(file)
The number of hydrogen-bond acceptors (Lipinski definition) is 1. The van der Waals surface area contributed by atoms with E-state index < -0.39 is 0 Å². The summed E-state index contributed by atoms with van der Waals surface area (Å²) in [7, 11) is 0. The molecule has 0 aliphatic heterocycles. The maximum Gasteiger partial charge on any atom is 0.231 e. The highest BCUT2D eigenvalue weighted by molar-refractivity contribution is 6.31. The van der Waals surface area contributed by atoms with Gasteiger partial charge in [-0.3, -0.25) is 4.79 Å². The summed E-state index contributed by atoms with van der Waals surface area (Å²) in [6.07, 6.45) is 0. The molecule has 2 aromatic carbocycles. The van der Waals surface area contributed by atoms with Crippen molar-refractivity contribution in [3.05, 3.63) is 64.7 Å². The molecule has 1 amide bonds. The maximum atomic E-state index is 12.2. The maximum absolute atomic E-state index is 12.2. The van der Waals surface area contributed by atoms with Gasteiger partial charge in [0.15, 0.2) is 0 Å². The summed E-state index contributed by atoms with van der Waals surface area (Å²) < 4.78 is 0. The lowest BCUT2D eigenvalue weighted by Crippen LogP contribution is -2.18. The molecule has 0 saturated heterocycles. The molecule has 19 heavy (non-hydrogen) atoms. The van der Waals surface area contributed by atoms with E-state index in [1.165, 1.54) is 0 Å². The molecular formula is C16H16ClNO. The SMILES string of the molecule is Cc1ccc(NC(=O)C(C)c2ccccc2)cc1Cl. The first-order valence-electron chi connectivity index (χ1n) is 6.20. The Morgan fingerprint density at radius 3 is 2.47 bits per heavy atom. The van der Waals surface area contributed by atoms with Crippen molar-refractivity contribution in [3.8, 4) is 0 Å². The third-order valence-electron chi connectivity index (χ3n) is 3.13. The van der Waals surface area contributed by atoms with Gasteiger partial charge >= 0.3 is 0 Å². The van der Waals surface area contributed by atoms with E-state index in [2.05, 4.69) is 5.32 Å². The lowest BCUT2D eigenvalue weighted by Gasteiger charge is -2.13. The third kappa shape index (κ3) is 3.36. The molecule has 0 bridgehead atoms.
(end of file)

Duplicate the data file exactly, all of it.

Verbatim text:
The number of hydrogen-bond acceptors (Lipinski definition) is 1. The van der Waals surface area contributed by atoms with E-state index < -0.39 is 0 Å². The summed E-state index contributed by atoms with van der Waals surface area (Å²) in [7, 11) is 0. The molecule has 0 aliphatic heterocycles. The maximum Gasteiger partial charge on any atom is 0.231 e. The highest BCUT2D eigenvalue weighted by molar-refractivity contribution is 6.31. The van der Waals surface area contributed by atoms with Gasteiger partial charge in [-0.3, -0.25) is 4.79 Å². The summed E-state index contributed by atoms with van der Waals surface area (Å²) in [6.07, 6.45) is 0. The molecule has 2 aromatic carbocycles. The van der Waals surface area contributed by atoms with Crippen molar-refractivity contribution in [3.05, 3.63) is 64.7 Å². The molecule has 1 amide bonds. The maximum atomic E-state index is 12.2. The maximum absolute atomic E-state index is 12.2. The van der Waals surface area contributed by atoms with Gasteiger partial charge in [0.15, 0.2) is 0 Å². The summed E-state index contributed by atoms with van der Waals surface area (Å²) < 4.78 is 0. The lowest BCUT2D eigenvalue weighted by Crippen LogP contribution is -2.18. The molecule has 0 saturated heterocycles. The molecule has 19 heavy (non-hydrogen) atoms. The van der Waals surface area contributed by atoms with E-state index in [1.165, 1.54) is 0 Å². The molecular formula is C16H16ClNO. The SMILES string of the molecule is Cc1ccc(NC(=O)C(C)c2ccccc2)cc1Cl. The first-order valence-electron chi connectivity index (χ1n) is 6.20. The Morgan fingerprint density at radius 3 is 2.47 bits per heavy atom. The van der Waals surface area contributed by atoms with Crippen molar-refractivity contribution in [3.8, 4) is 0 Å². The third-order valence-electron chi connectivity index (χ3n) is 3.13. The van der Waals surface area contributed by atoms with Gasteiger partial charge >= 0.3 is 0 Å². The van der Waals surface area contributed by atoms with E-state index in [2.05, 4.69) is 5.32 Å². The lowest BCUT2D eigenvalue weighted by Gasteiger charge is -2.13. The third kappa shape index (κ3) is 3.36. The molecule has 0 bridgehead atoms.